White Sox

Putnam, Petricka have potential to shore up White Sox 'pen


Putnam, Petricka have potential to shore up White Sox 'pen

DETROIT — One right-hander is on the mend and another has found his groove.

Those developments could provide a significant boost to a White Sox bullpen, which is already out to a good start.

With the addition of Jake Petricka, who should be activated off the 15-day disabled list on Monday, and a return to form by Zach Putnam, the White Sox relief corps promises to feature a more balanced feel with strong options from both the right and left sides.

“With the job the lefties have done so far and getting Jake back and having Putty, it’s another compliment to the ‘pen,” bullpen coach Bobby Thigpen said. “Hopefully we can get things rolling and keep putting up a lot of zeroes and we’ll feel a lot better about ourselves.”

[MORE: White Sox offense comes to life in blowout of Tigers]

Closer David Robertson has been lights out since he put on a White Sox uniform with eight strikeouts in four scoreless innings and two saves. But beyond him, manager Robin Ventura and pitching coach Don Cooper have leaned on lefties Zach Duke and Dan Jennings in tight spots.

The train of thought has been that the new trio would compliment Putnam and Petricka, who combined to convert 20 of 25 saves last season. The plan has been slow to form so far because of Petricka’s sore right forearm and Putnam’s early struggles.

But Petricka — who was spotted flying to Chicago from Triple-A Charlotte on Sunday morning — has posted two scoreless innings on a rehab and Putnam has flourished in his last two games, retiring all six batters with two strikeouts.

Prior to Wednesday in Cleveland, Putnam struggled with command of his cutter and even his best pitch, the split-fingered fastball. He allowed five hits and five runs (four earned) in his first two games.

“The results were pretty indicative of that,” Putnam said. “But now I feel like everything is kind of together, feeling good, like I’m in familiar territory from last year. The way that I was attacking guys (Saturday), it just reminded of last year, which I think is where everyone wants me to be.”

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The White Sox would love to have the Putnam of old as he posted a 1.98 ERA in 54 2/3 innings last season. Right-handed hitters had a .468 OPS against Putnam but he even pitched well against lefties, who had a .623 OPS.

Throw in Petricka who induced 12 double plays, led all rookies with 14 saves and had a 2.96 ERA in 73 innings, and the White Sox feel better about their depth.

“They were pretty good for us,” Ventura said. “You see the stuff that Put did last year, he’s good either way for right or lefty. It’s important to have that righty that can come in and get lefties in case you have to stay away from your own lefties.”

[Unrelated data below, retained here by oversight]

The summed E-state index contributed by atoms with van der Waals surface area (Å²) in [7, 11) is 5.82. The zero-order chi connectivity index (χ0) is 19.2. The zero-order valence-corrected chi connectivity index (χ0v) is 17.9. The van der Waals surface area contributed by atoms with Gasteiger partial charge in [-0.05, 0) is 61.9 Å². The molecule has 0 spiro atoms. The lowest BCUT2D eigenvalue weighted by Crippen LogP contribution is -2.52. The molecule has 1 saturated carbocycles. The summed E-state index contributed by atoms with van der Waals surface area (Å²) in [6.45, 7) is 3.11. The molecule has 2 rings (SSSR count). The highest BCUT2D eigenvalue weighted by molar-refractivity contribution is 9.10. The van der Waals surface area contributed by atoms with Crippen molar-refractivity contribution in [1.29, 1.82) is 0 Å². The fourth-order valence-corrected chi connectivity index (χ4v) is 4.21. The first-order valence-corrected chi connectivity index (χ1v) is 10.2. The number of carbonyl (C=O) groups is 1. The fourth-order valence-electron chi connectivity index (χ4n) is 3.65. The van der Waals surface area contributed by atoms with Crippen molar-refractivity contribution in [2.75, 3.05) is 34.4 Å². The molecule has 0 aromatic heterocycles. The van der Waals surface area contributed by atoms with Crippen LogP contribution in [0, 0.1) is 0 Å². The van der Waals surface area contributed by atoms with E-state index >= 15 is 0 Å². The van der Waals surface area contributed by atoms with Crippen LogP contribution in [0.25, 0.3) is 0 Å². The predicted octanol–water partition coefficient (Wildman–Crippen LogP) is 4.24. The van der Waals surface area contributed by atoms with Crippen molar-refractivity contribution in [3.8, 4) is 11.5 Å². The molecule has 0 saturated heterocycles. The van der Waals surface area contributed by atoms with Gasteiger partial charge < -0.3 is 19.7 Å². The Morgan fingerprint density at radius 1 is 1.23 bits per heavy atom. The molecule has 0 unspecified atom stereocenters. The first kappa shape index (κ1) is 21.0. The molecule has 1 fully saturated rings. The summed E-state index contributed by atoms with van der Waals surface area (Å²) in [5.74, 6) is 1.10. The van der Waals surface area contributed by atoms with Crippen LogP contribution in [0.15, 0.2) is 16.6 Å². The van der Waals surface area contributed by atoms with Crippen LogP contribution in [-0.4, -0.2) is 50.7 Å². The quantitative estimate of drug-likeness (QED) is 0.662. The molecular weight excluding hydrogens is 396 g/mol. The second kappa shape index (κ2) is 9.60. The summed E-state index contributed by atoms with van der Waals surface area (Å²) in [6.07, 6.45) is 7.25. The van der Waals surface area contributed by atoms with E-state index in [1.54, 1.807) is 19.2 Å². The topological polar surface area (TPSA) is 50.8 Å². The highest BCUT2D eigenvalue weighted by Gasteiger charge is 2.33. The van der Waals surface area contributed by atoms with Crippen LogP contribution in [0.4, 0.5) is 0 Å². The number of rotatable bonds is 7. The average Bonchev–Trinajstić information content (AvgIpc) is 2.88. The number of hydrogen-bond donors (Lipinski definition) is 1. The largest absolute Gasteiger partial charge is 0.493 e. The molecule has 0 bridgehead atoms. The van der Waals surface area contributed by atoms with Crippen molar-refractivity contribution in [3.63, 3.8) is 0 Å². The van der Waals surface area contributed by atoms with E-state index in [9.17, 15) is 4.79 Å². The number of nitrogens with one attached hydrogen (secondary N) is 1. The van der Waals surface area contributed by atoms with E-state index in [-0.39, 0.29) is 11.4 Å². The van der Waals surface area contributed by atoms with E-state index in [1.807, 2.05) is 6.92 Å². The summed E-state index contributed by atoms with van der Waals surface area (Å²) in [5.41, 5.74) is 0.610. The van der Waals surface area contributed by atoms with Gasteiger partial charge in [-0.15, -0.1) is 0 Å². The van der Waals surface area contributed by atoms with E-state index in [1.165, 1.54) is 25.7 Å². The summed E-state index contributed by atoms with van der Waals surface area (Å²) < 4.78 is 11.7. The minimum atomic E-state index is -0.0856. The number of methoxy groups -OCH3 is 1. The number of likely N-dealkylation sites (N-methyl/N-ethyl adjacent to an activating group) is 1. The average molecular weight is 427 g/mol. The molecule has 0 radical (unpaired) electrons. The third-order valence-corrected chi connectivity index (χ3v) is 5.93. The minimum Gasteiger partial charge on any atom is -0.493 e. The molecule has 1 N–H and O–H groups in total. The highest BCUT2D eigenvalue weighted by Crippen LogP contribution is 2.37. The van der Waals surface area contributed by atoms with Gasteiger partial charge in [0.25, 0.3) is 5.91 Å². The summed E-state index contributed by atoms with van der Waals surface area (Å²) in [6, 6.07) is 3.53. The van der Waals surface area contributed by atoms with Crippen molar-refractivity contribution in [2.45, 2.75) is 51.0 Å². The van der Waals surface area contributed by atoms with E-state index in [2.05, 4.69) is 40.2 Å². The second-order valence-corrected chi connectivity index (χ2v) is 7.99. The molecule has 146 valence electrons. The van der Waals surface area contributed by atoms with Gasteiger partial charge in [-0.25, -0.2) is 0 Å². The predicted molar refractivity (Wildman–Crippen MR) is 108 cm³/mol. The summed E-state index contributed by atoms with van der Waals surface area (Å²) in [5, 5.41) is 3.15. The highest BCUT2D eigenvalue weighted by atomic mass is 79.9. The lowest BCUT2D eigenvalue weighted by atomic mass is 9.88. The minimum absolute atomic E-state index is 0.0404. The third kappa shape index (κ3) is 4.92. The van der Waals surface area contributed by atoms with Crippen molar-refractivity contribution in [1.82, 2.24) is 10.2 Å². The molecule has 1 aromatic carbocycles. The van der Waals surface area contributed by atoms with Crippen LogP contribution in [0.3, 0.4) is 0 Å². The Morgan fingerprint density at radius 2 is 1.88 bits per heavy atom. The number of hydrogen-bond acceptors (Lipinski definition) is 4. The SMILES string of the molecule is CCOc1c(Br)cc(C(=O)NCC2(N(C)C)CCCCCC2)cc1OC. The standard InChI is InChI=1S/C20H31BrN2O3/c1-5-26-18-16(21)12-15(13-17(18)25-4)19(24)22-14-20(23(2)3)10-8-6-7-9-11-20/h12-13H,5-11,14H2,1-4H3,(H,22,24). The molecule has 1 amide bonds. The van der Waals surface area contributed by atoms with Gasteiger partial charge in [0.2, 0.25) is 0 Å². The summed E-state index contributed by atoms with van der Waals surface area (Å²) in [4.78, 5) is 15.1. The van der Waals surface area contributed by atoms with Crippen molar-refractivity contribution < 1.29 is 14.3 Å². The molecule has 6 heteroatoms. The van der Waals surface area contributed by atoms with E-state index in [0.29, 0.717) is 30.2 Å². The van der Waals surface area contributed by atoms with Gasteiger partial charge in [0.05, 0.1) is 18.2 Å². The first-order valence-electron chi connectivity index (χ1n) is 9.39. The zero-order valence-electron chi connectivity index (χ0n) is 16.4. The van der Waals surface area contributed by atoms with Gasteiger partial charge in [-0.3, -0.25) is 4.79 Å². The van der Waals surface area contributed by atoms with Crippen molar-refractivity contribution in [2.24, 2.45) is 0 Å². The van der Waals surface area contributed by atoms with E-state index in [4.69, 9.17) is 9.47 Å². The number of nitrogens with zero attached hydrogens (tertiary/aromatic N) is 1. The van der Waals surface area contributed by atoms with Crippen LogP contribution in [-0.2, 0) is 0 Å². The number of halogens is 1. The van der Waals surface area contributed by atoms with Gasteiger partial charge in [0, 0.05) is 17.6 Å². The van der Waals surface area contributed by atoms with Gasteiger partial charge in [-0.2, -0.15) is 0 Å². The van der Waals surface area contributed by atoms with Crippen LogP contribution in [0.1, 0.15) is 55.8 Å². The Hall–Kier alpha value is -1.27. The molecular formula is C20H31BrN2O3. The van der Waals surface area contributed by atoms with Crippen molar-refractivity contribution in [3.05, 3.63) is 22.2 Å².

Thigpen and Putnam believe the reliever is more dialed in because he has his split-fingered fastball in great shape.

Putnam admits he perhaps focused more on command of the fastball and cutter during spring and the split needed to catch up. But seven of his last nine split-fingered fastballs have been swung at with three whiffs, two fouls and two ground balls, according to brooksbaseball.net.

In his other two games, Putnam gave up two singles on splitters.

“We have the potential to be really, really, really good,” Putnam said. “We won’t know how that shakes out until we have everybody together. The options, just the ability to do different things that we weren’t able to do last year with some of the pieces we have now, it has to be exciting for Robin and Coop.”

White Sox Talk Podcast: What it would take for the White Sox to sign Manny Machado


White Sox Talk Podcast: What it would take for the White Sox to sign Manny Machado

It might be a long shot for the White Sox to sign free agent Manny Machado, but here on the White Sox Talk Podcast, we like dark horses. Chuck Garfien, Ryan McGuffey and Vinnie Duber discuss what it would take to bring Machado to the South Side. Plus, is he "the" guy the White Sox are targeting this offseason? Will the Rockies listen to trade offers for Nolan Arenado a year before he reaches free agency? Plus, Chuck talks about a cost-controlled, All-Star on a rebuilding team that could be an answer at third base.

Listen to the full podcast here or via the embedded player below:

On this day in 2005: White Sox pitchers put the CG in Chicago

On this day in 2005: White Sox pitchers put the CG in Chicago

Mark Buehrle. Jon Garland. Freddy García. José Contreras.

The 2005 White Sox had four consecutive complete games to finish off the 2005 ALCS — Contreras took his turn in Game 5 against the Angels 13 years ago Tuesday. How special was that run of starting pitching to finish that series? Consider the following six statements:

— No team has had more than two complete games in a single postseason, let alone a postseason series, since.

— There has been a grand total of four complete games in 188 postseason games (through Monday) since the beginning of 2016.

— Those 2005 White Sox remain the only team with four complete games in a single LCS (which went to a best-of-seven format in 1985).

— They are the only team since the 1968 Tigers (in the World Series) with at least four complete games in any postseason series.

— They are the only team since the 1956 Yankees (in the World Series) with at least four consecutive complete games in a series. (The Yankees had five in a row: Games 3 through 7.)

— They are the only team since the 1928 Yankees (in the World Series) with at least four consecutive complete-game wins in a series (Games 1 through 4).

Take a moment to look back and appreciate what Don Cooper’s troops were able to accomplish in that series. The way the game is played nowadays, we will never see it again.